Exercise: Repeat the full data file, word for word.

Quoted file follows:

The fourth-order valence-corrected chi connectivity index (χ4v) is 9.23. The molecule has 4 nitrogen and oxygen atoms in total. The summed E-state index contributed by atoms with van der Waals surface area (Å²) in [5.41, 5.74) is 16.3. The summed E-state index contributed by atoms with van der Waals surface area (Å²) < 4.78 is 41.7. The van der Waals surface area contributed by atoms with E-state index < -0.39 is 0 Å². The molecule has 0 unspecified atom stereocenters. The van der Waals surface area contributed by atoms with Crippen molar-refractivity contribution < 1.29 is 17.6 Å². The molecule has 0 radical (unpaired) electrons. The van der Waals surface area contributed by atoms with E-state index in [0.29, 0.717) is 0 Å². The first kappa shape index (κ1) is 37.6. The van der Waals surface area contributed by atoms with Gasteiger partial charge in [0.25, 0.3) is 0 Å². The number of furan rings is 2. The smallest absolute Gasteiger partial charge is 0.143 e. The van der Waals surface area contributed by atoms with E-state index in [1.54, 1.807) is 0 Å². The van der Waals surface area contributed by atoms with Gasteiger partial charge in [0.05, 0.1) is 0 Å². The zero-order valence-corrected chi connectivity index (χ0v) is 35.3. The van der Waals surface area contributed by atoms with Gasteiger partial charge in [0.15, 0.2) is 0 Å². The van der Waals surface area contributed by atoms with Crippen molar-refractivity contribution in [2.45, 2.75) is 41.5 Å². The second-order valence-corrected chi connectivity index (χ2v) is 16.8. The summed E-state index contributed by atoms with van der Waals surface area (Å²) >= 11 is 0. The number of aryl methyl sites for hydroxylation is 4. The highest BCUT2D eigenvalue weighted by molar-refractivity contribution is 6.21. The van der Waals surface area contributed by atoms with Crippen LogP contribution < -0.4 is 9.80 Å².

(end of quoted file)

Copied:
The fourth-order valence-corrected chi connectivity index (χ4v) is 9.23. The molecule has 4 nitrogen and oxygen atoms in total. The summed E-state index contributed by atoms with van der Waals surface area (Å²) in [5.41, 5.74) is 16.3. The summed E-state index contributed by atoms with van der Waals surface area (Å²) < 4.78 is 41.7. The van der Waals surface area contributed by atoms with E-state index < -0.39 is 0 Å². The molecule has 0 unspecified atom stereocenters. The van der Waals surface area contributed by atoms with Crippen molar-refractivity contribution < 1.29 is 17.6 Å². The molecule has 0 radical (unpaired) electrons. The van der Waals surface area contributed by atoms with E-state index in [0.29, 0.717) is 0 Å². The first kappa shape index (κ1) is 37.6. The van der Waals surface area contributed by atoms with Gasteiger partial charge in [0.25, 0.3) is 0 Å². The number of furan rings is 2. The smallest absolute Gasteiger partial charge is 0.143 e. The van der Waals surface area contributed by atoms with E-state index in [1.54, 1.807) is 0 Å². The van der Waals surface area contributed by atoms with Gasteiger partial charge in [0.05, 0.1) is 0 Å². The zero-order valence-corrected chi connectivity index (χ0v) is 35.3. The van der Waals surface area contributed by atoms with Gasteiger partial charge in [0.15, 0.2) is 0 Å². The van der Waals surface area contributed by atoms with Crippen molar-refractivity contribution in [2.45, 2.75) is 41.5 Å². The second-order valence-corrected chi connectivity index (χ2v) is 16.8. The summed E-state index contributed by atoms with van der Waals surface area (Å²) >= 11 is 0. The number of aryl methyl sites for hydroxylation is 4. The highest BCUT2D eigenvalue weighted by molar-refractivity contribution is 6.21. The van der Waals surface area contributed by atoms with Crippen LogP contribution < -0.4 is 9.80 Å².